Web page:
What was extraordinary though is the fact that Derek Tomney is from Dublin. Some might suggest that that’s too much of a GAA perspective, that a fan of (say) Shamrock Rovers is going to love nothing more than putting the boot in to Bohs. And instinctively one must assume that it would be difficult to stage a League of Ireland match if you were to exclude all Dublin refs from matches involving Dublin teams, a point alluded to in this thread.

But difficult isn’t the same as impossible, and the appearance of impropriety is what matters here. Mike Dean was initially selected to referee the 2006 English FA Cup final, but had to be removed when Liverpool ended up getting through because a native of the Wirral was considered to be closer to Liverpool than was comfortable. The nature of the relationship between Liverpool and the Wirral (‘over the water’) is something I am qualified to comment on. In a nutshell, they’re not that close. If a fellow native of Heswall like Jim Bowen can end up supporting Blackburn Rovers, then you can see that the ties that bind the Wirral to Liverpool are not that strong. But the suggestion of impropriety was enough. By allowing Dublin refs to take charge of games involving Dublin teams, the FAI isn’t doing the likes of Derek Tomney any favours.

The wretched of the earth

Eamonn Sweeney is as curious a hack as there is going. The first time he entered my consciousness was the publication of his book There’s Only One Red Army, a paean of praise to the virtues of following Sligo Rovers. I haven’t read the book, and my kneejerk reaction on reading the reviews was that this would be a typical blast from a chip-on-the-shoulder League of Ireland diehard who can’t understand why the domestic game isn’t carrying all before it and it must be the fault of the beastly GAA with their bog ball and their bog hockey.

Still haven’t read the book, so there’s a remote possibility that my initial prejudices were correct. But they’d be very remote as Sweeney has written some very complimentary things over the years about the GAA in general and Waterford in particular. Indeed his defence of Waterford in the face of Brian Corcoran’s withering comments about us in his autobiography was enough to make a grown man weep. Predictably I haven’t been able to find them online, but the most memorable comment was to the effect that Corcoran may have thought Waterford would try to drag the game down to their level but that Waterford had dragged the game up to a level that Cork couldn’t reach in the 2004 Munster final. I never had any great issue with Corcoran’s comments – one must assume they were what he thought at the time and all you can do is either agree or disagree with the sentiments – but it was nice to see a prominent hack leap to Waterford’s defence.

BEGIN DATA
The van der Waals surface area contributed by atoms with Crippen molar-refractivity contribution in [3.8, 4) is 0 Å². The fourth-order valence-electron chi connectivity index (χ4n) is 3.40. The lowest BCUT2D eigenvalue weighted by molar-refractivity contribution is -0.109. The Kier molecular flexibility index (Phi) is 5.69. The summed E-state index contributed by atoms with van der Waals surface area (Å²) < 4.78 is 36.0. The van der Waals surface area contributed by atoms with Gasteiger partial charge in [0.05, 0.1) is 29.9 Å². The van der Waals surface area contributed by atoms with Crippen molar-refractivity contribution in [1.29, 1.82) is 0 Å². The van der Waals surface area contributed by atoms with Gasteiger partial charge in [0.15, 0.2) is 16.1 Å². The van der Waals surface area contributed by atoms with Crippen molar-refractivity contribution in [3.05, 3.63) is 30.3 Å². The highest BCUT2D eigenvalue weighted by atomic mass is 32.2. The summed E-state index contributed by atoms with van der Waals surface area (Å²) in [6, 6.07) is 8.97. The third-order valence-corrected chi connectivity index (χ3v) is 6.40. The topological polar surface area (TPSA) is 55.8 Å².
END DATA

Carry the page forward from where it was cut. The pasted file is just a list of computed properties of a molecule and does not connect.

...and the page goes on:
Having established Sweeney’s credentials as a latter-day sporting Renaissance man, time to plunge the knife. He was writing this week about the attitudes towards the League of Ireland (h/t to FootballPress, not that he’d appreciate it). It’s hard to dispute his central contention, that it’s not enough for certain sports fans to ignore domestic soccer and how many people get a good kick out of giving the League of Ireland a good kick. I’ve done it myself more than once and, having recently observed first-hand the aching sincerity of people following the Blues, can admit to feeling rather guilty about it.

Two things stuck in the craw though. Let’s take the shallowness of following teams in England as a given. It’s certainly true that it is relatively easy given that few people choose to support the bad teams. But if Liverpool FC were to implode and vanish from the earth, Colm Cooper and his ilk wouldn’t turn around and satisfy their love of soccer with . . . well, who would Colm Cooper support in the League of Ireland? Limerick United / City / 37 / FC? Having grown up in a GAA household, albeit one without any trace of supremacism, it never entered the heads of our parents to bring us to soccer matches. Chiding Colm Cooper for hankering after Anfield while not following the domestic game is akin to criticising a Protestant for going to St Peter’s and not getting Mass.